Tackling the root causes of such deep inequality would greatly enhance the dynamism of the Israeli economy. Greater investment to help workers improve their skills is urgently needed. Welfare-to-work programmes need to be restructured and extended, including by reducing child benefits paid to families who are able to work but do not and by sharply increasing the Earned Income Tax Credit to tackle in-work poverty more effectively. And access to means-tested income supports for the neediest should be improved. Israel has failed to enforce many aspects of its labour legislation, contributing to poor employment conditions for many resident, cross-border and foreign low-income workers. Rules to overcome discrimination against all workers need to be enforced, and the illegal hiring and employment of temporary foreign workers need to be stamped out.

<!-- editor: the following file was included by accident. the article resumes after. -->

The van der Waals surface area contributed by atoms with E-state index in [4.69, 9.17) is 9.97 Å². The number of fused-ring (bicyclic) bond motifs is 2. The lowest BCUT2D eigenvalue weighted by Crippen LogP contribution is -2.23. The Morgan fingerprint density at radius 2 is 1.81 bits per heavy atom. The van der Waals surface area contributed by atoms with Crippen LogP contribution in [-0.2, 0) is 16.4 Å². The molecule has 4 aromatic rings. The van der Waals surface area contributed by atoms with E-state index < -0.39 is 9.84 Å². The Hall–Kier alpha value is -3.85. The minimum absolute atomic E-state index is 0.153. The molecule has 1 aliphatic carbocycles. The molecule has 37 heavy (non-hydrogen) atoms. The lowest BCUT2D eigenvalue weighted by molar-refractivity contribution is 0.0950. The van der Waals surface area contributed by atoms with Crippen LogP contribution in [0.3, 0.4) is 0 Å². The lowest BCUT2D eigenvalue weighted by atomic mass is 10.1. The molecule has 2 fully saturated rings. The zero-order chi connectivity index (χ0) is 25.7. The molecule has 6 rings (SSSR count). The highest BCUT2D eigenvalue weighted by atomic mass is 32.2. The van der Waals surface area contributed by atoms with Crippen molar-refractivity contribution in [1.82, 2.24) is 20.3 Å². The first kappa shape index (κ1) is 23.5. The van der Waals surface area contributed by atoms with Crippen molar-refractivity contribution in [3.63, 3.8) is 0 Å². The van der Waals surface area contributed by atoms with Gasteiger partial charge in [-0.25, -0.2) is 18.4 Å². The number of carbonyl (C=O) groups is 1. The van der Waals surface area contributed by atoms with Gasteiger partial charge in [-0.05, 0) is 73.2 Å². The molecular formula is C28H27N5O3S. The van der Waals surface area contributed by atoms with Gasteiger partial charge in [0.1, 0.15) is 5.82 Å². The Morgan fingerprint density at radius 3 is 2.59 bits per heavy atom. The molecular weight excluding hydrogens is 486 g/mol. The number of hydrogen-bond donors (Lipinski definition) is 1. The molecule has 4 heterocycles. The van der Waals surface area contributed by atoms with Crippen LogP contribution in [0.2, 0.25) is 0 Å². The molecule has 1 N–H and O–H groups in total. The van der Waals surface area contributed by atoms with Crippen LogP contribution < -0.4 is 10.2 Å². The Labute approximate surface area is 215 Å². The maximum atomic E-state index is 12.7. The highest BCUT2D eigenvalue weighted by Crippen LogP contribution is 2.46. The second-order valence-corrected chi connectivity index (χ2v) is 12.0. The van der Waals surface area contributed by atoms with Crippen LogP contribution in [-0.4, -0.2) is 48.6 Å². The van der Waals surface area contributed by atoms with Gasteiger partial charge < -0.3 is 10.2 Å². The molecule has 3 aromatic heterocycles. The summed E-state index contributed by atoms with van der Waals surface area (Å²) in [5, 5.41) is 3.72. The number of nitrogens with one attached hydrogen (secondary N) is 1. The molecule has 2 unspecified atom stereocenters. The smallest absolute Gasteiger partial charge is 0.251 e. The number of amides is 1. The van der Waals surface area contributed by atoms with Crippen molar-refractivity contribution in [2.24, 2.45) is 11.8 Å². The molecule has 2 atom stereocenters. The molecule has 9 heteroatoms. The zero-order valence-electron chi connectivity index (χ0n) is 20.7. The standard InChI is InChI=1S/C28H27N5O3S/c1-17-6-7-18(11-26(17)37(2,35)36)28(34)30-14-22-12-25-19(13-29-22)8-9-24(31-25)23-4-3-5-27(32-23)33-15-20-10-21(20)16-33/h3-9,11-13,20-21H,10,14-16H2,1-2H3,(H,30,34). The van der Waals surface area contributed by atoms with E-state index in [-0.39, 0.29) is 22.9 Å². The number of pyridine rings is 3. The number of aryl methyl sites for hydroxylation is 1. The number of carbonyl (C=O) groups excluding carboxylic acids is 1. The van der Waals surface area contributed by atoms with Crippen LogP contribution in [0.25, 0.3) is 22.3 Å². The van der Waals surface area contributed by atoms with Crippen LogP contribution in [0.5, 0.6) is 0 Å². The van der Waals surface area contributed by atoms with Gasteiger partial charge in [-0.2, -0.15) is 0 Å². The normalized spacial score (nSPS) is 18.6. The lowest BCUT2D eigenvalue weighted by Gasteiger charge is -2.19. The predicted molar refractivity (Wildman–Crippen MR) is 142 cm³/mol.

Progress has been made in many of these areas. New legislation and initiatives have been introduced. The challenge is how to make reform work in practice. The consequences of not doing so would be devastating.
- Publication Date :
- 20 Jan 2010
- DOI :
Reforming Labour Market Institutions
- Pages :
- DOI :
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